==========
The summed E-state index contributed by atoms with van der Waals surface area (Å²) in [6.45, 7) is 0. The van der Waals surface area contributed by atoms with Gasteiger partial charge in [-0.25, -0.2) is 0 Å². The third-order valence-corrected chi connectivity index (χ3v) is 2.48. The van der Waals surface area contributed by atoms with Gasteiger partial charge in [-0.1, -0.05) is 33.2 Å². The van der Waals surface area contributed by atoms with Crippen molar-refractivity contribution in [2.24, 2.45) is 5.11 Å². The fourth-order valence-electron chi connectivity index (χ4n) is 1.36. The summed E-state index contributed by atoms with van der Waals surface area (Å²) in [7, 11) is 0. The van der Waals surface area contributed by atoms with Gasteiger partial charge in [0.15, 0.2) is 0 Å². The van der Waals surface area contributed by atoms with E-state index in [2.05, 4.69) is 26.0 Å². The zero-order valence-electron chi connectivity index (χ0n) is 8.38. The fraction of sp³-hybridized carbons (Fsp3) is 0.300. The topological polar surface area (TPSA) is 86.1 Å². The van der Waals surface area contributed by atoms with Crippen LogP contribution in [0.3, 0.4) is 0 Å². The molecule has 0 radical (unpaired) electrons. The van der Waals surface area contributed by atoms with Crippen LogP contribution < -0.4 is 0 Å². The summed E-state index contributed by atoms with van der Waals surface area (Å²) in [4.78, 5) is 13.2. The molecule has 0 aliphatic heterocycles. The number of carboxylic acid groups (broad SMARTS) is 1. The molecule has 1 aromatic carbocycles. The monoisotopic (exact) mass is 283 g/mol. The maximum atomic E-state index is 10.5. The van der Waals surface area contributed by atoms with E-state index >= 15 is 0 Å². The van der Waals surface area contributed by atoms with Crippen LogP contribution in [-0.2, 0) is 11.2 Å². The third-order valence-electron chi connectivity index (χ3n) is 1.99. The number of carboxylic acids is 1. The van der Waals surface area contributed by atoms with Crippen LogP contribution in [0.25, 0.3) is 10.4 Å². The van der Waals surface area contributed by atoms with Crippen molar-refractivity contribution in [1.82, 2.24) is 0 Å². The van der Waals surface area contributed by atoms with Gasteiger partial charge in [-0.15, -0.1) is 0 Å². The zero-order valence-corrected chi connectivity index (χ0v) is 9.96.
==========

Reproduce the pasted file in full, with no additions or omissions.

The summed E-state index contributed by atoms with van der Waals surface area (Å²) in [6.45, 7) is 0. The van der Waals surface area contributed by atoms with Gasteiger partial charge in [-0.25, -0.2) is 0 Å². The third-order valence-corrected chi connectivity index (χ3v) is 2.48. The van der Waals surface area contributed by atoms with Gasteiger partial charge in [-0.1, -0.05) is 33.2 Å². The van der Waals surface area contributed by atoms with Crippen molar-refractivity contribution in [2.24, 2.45) is 5.11 Å². The fourth-order valence-electron chi connectivity index (χ4n) is 1.36. The summed E-state index contributed by atoms with van der Waals surface area (Å²) in [7, 11) is 0. The van der Waals surface area contributed by atoms with Gasteiger partial charge in [0.15, 0.2) is 0 Å². The van der Waals surface area contributed by atoms with E-state index in [2.05, 4.69) is 26.0 Å². The zero-order valence-electron chi connectivity index (χ0n) is 8.38. The fraction of sp³-hybridized carbons (Fsp3) is 0.300. The topological polar surface area (TPSA) is 86.1 Å². The van der Waals surface area contributed by atoms with Crippen LogP contribution in [0.3, 0.4) is 0 Å². The molecule has 0 radical (unpaired) electrons. The van der Waals surface area contributed by atoms with Crippen LogP contribution < -0.4 is 0 Å². The summed E-state index contributed by atoms with van der Waals surface area (Å²) in [4.78, 5) is 13.2. The molecule has 0 aliphatic heterocycles. The number of carboxylic acid groups (broad SMARTS) is 1. The molecule has 1 aromatic carbocycles. The monoisotopic (exact) mass is 283 g/mol. The maximum atomic E-state index is 10.5. The van der Waals surface area contributed by atoms with E-state index >= 15 is 0 Å². The van der Waals surface area contributed by atoms with Crippen LogP contribution in [-0.2, 0) is 11.2 Å². The third-order valence-electron chi connectivity index (χ3n) is 1.99. The number of carboxylic acids is 1. The van der Waals surface area contributed by atoms with Crippen LogP contribution in [0.25, 0.3) is 10.4 Å². The van der Waals surface area contributed by atoms with Crippen molar-refractivity contribution in [1.82, 2.24) is 0 Å². The van der Waals surface area contributed by atoms with Gasteiger partial charge in [-0.15, -0.1) is 0 Å². The zero-order valence-corrected chi connectivity index (χ0v) is 9.96.